kdfun {ads}R Documentation

Multiscale second-order neighbourhood analysis of a spatial phylogenetic or functional community pattern from fully mapped data

Description

Computes distance-dependent estimates of Shen et al. (2014) phylogenetic or functional mark correlation functions from a multivariate spatial point pattern in a simple (rectangular or circular) or complex sampling window. Computes optionally local confidence limits of the functions under the null hypothesis of species equivalence (see Details).

Usage

kdfun(p, upto, by, dis, nsim=0, alpha = 0.01)

Arguments

p

a "spp" object defining a spatial point pattern in a given sampling window (see spp).

upto

maximum radius of the sample circles (see Details).

by

interval length between successive sample circles radii (see Details).

dis

a "dist" object defining Euclidean distances between species.

nsim

number of Monte Carlo simulations to estimate local confidence limits of the null hypothesis of a random allocation of species distances (species equivalence; see Details). By default nsim = 0, so that no confidence limits are computed.

alpha

if nsim>0, significant level of the confidence limits. By default α = 0.01.

Details

Function kdfun computes Shen et al. (2014) Kd and gd-functions. For a multivariate point pattern consisting of S species with intensity λp, such functions can be estimated from the bivariate Kpq-functions between each pair of different species p and q. Function kdfun is thus a simple wrapper of k12fun (P?Pelissier & Goreaud 2014):

Kd(r) = D * Kr(r) / HD * Ks(r) = D * sum(λ p * λ q * Kpq(r) * dpq) / HD * sum(λ p * λ q * Kpq(r)).
gd(r) = D * g(r) / HD * gs(r) = D * sum(λ p * λ q * gpq(r) * dpq) / HD * sum(λ p * λ q * gpq(r)).

where Ks(r) and gs(r) are distance-dependent versions of Simpson's diversity index, D (see ksfun), Kr(r) and gr(r) are distance-dependent versions of Rao's diversity coefficient (see krfun); dpq is the distance between species p and q defined by matrix dis, typically a taxonomic, phylogenetic or functional distance. The advantage here is that as the edge effects vanish between Kr(r) and Ks(r), implementation is fast for a sampling window of any shape. Kd(r) provides the expected phylogenetic or functional distance of two heterospecific individuals a distance less than r apart (Shen et al. 2014), while gd(r) provides the same within an annuli between two consecutive distances of r and r-by.

Theoretical values under the null hypothesis of species equivalence as well as local Monte Carlo confidence limits and p-values of departure from the null hypothesis (Besag & Diggle 1977) are estimated at each distance r, by randomizing the between-species distances, keeping the point locations and distribution of species labels unchanged. The theoretical expectations of gd(r) and Kd(r) are thus 1.

Value

A list of class "fads" with essentially the following components:

r

a vector of regularly spaced out distances (seq(by,upto,by)).

gd

a data frame containing values of the function gd(r).

kd

a data frame containing values of the function Kd(r).

Each component except r is a data frame with the following variables:

obs

a vector of estimated values for the observed point pattern.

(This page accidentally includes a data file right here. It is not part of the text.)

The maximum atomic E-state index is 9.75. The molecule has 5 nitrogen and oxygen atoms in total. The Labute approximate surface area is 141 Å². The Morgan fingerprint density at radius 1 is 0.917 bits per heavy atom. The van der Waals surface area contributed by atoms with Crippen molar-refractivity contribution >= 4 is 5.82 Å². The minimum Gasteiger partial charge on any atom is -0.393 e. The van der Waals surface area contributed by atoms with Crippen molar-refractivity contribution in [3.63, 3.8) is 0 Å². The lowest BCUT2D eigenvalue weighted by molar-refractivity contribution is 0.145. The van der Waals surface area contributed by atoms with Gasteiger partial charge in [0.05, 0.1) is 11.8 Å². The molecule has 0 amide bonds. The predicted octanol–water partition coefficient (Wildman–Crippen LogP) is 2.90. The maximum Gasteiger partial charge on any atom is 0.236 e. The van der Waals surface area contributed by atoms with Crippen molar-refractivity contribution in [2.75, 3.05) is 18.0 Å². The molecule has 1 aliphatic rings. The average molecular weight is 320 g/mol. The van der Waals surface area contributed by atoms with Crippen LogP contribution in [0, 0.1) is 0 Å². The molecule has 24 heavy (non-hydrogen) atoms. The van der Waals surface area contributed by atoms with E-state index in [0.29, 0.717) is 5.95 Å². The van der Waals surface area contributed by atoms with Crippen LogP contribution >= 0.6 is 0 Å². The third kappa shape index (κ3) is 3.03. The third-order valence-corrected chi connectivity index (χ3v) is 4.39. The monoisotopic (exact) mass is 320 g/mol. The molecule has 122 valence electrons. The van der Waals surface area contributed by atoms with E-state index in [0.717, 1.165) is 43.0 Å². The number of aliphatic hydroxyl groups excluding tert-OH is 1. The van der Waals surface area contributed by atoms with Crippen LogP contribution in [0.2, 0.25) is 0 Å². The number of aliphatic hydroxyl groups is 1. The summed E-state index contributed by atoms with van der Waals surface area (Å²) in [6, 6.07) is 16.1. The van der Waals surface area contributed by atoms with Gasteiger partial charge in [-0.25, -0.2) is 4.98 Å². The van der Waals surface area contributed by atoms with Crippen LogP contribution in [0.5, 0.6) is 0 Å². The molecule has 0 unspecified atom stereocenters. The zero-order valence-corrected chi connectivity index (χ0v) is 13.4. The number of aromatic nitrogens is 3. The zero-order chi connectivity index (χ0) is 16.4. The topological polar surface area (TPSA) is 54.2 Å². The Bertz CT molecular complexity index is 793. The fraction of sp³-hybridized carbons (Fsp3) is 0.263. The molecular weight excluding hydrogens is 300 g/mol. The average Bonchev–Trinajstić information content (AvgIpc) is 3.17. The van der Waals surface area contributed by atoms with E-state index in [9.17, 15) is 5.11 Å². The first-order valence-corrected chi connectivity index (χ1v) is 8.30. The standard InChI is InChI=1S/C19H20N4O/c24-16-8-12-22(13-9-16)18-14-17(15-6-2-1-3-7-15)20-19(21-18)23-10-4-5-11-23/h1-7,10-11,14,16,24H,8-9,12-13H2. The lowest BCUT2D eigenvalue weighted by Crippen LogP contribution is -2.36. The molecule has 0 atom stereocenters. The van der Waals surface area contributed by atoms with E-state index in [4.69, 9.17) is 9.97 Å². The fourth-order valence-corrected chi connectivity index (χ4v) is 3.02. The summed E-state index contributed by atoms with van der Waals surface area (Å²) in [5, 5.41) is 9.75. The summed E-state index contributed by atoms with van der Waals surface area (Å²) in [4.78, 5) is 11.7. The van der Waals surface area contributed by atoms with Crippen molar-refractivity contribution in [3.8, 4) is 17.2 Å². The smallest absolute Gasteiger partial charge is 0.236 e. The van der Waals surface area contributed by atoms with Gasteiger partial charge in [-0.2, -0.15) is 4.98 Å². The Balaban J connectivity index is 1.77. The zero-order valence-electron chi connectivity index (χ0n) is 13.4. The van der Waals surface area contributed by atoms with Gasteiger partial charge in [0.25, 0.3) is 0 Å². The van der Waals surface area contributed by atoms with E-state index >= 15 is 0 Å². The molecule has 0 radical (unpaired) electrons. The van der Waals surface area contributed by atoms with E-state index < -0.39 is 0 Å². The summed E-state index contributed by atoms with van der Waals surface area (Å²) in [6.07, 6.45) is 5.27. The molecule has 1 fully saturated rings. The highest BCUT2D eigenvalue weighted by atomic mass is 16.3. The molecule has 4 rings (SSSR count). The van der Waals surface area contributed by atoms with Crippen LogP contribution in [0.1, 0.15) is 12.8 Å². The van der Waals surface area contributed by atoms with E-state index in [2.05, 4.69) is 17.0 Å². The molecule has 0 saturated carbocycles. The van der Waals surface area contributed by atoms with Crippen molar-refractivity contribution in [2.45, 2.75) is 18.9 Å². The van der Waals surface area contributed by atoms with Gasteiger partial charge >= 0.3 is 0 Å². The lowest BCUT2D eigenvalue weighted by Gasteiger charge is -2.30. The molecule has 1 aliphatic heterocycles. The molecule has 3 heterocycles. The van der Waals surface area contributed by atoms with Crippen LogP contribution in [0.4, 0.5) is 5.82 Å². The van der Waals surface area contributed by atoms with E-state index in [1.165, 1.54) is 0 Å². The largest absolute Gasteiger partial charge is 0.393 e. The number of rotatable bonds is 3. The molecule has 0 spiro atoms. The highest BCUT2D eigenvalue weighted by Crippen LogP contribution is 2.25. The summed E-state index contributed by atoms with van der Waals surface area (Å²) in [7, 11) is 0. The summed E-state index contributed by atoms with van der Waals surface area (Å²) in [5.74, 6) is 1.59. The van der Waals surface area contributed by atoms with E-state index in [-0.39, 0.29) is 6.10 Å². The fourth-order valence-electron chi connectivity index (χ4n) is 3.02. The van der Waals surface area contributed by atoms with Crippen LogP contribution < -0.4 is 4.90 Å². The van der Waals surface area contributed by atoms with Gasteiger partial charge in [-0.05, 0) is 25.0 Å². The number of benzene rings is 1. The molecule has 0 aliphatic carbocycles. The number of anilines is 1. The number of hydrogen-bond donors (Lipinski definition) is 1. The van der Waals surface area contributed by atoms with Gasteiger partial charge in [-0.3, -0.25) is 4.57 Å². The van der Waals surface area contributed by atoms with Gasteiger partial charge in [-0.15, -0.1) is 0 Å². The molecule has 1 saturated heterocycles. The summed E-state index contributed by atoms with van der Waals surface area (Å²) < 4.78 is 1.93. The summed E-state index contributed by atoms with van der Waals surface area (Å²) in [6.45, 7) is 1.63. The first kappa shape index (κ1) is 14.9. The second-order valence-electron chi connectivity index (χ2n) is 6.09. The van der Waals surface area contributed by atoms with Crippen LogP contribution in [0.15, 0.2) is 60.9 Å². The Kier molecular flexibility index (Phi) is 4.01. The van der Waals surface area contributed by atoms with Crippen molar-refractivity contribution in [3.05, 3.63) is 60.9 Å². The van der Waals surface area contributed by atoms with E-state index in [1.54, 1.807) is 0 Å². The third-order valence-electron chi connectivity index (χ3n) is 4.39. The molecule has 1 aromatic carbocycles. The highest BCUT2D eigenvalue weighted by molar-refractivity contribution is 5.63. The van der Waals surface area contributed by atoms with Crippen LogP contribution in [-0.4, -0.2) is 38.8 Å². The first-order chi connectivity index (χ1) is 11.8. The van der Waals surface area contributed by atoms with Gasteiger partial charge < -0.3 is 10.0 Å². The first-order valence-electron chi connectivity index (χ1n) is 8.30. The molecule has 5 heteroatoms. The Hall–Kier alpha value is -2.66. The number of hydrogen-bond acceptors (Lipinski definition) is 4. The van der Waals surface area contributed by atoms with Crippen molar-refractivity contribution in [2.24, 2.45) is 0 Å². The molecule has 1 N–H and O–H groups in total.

theo

a vector of theoretical values expected under the null hypothesis of species equivalence.

sup

(optional) if nsim>0 a vector of the upper local confidence limits of a random distribution of the null hypothesis at a significant level α.

inf

(optional) if nsim>0 a vector of the lower local confidence limits of a random distribution of the null hypothesis at a significant level α.

pval

(optional) if nsim>0 a vector of local p-values of departure from the null hypothesis.

Note

There are printing and plotting methods for "fads" objects.

Author(s)

Raphael.Pelissier@ird.fr

References

Shen, G., Wiegand, T., Mi, X. & He, F. (2014). Quantifying spatial phylogenetic structures of fully stem-mapped plant communities. Methods in Ecology and Evolution, 4, 1132-1141.

P?Pelissier, R. & Goreaud, F. ads package for R: A fast unbiased implementation of the K-function family for studying spatial point patterns in irregular-shaped sampling windows. Journal of Statistical Software, in press.

See Also

plot.fads, spp, ksfun, krfun, divc.

Examples

  data(Paracou15)
  P15<-Paracou15
  ## Not run: spatial point pattern in a rectangle sampling window of size 125 x 125
  swmr <- spp(P15$trees, win = c(175, 175, 250, 250), marks = P15$species)
  ## Not run: testing the species equivalence hypothesis
  kdswmr <- kdfun(swmr, dis = P15$spdist, 50, 2, 100)
  ## Not run: running more simulations is slow
  kdswmr <- kdfun(swmr, dis = P15$spdist, 50, 2, 500)
  plot(kdswmr)

 ## Not run: spatial point pattern in a circle with radius 50 centred on (125,125)
  swmc <- spp(P15$trees, win = c(125,125,50), marks = P15$species)
  kdswmc <- kdfun(swmc, dis = P15$spdist, 50, 2, 100)
  ## Not run: running more simulations is slow
  kdswmc <- kdfun(swmc, dis = P15$spdist, 50, 2, 500)
  plot(kdswmc)
  
 ## Not run: spatial point pattern in a complex sampling window
  swrt <- spp(P15$trees, win = c(125,125,250,250), tri = P15$tri, marks = P15$species)
  kdswrt <- kdfun(swrt, dis = P15$spdist, 50, 2, 100)
  ## Not run: running simulations is slow
  kdswrt <- kdfun(swrt, dis = P15$spdist, 50, 2, 500)
  plot(kdswrt)

[Package ads version 1.5-5 Index]